After several attempts they got there, took us to the closest hospital just a few miles away, and when we went in about 0200 the place was very quiet, and the only notable thing was the two custodians cleaning the floors quite thoroughly. They gave her an exam, took several tests, and sent us home about two hours later with half a dozen meds. Her feeling poorly was bad enough, but there was another dilemma to face: we were due to fly to Vietnam THAT morning about 0800.

Our visit to the hospital was weird on so many levels, but it seemed quite sanitary and professional. The doctor gave her several kinds of tests—including a nose swab—something we had never seen before. After a few hours we were dismissed from the hospital with a very reasonable $350 or so bill, went home, and tried to sleep. We got a few hours in, but still got up in time to check out and make it to the airport. Meanwhile, Kat looked like walking death…sweating, cold chills, cough…just plain miserable.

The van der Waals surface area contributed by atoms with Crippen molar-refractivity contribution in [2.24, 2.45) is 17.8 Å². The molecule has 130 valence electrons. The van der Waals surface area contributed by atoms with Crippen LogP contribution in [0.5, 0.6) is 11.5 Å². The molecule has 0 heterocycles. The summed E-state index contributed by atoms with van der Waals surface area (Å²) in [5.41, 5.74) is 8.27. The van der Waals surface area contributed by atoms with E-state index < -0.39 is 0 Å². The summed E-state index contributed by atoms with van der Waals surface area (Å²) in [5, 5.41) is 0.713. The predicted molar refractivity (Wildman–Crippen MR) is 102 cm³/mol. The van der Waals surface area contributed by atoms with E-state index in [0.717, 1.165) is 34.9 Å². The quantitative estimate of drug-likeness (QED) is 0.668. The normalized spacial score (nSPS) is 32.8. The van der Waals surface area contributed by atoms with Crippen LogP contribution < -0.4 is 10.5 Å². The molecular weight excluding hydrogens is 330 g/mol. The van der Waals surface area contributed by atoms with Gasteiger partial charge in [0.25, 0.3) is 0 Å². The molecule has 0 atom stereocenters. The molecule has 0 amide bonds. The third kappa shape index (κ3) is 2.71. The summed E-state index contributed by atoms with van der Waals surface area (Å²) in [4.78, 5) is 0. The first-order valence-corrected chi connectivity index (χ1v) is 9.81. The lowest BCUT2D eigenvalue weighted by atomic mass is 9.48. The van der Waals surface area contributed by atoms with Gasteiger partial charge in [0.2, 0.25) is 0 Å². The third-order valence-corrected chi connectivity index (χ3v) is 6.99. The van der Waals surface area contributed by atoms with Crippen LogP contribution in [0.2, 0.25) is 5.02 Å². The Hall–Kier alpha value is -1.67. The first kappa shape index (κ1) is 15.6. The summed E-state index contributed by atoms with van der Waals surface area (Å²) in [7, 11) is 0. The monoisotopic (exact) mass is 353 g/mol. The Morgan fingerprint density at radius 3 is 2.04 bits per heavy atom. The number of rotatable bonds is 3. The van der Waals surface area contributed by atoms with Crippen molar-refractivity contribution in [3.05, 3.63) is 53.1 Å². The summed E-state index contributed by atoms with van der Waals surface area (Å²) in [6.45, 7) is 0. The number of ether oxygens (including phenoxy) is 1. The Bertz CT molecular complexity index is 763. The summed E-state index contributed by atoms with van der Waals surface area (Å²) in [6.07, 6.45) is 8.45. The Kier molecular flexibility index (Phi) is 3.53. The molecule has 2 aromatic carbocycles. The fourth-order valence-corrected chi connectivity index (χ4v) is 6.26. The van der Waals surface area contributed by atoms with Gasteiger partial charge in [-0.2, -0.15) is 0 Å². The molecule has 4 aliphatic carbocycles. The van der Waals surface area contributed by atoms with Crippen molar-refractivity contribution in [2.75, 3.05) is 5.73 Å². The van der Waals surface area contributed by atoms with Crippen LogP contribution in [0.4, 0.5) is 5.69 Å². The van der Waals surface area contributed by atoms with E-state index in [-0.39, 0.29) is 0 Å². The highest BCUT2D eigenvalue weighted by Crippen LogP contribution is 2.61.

We never made that flight to Vietnam, and in hindsight, we were glad of that. It seems that I did not have the proper entry visa, and were denied our flight. The next dilemma: go back to our room and stay in Chaing Mai, or fly back to Bangkok, where we at least had a “home.” We opted for plan B, made it to our room, and there Kat stayed for almost two weeks. Tired. Chilled. No sense of taste, even with the delicious Pad Thai I brought home from the street market.

Vietnam (Halong Bay)
We were able to get to Vietnam (Halong Bay) on our second effort

As she finally felt better a few weeks later, we started hearing about this “virus” that was going around, which was determined to have come from China. It was called “COVID-19,” and as we followed the news, we diagnosed her symptoms and concluded she had it.

And here’s the kicker: Chaing Mai was the first MAJOR sickness area in Thailand. We looked at her medical discharge which said: “patient denies shortness of breath, cough, or loss of smell,” and concluded that the hospital was covering up the diagnosis.

Ankor Wat (Cambodia)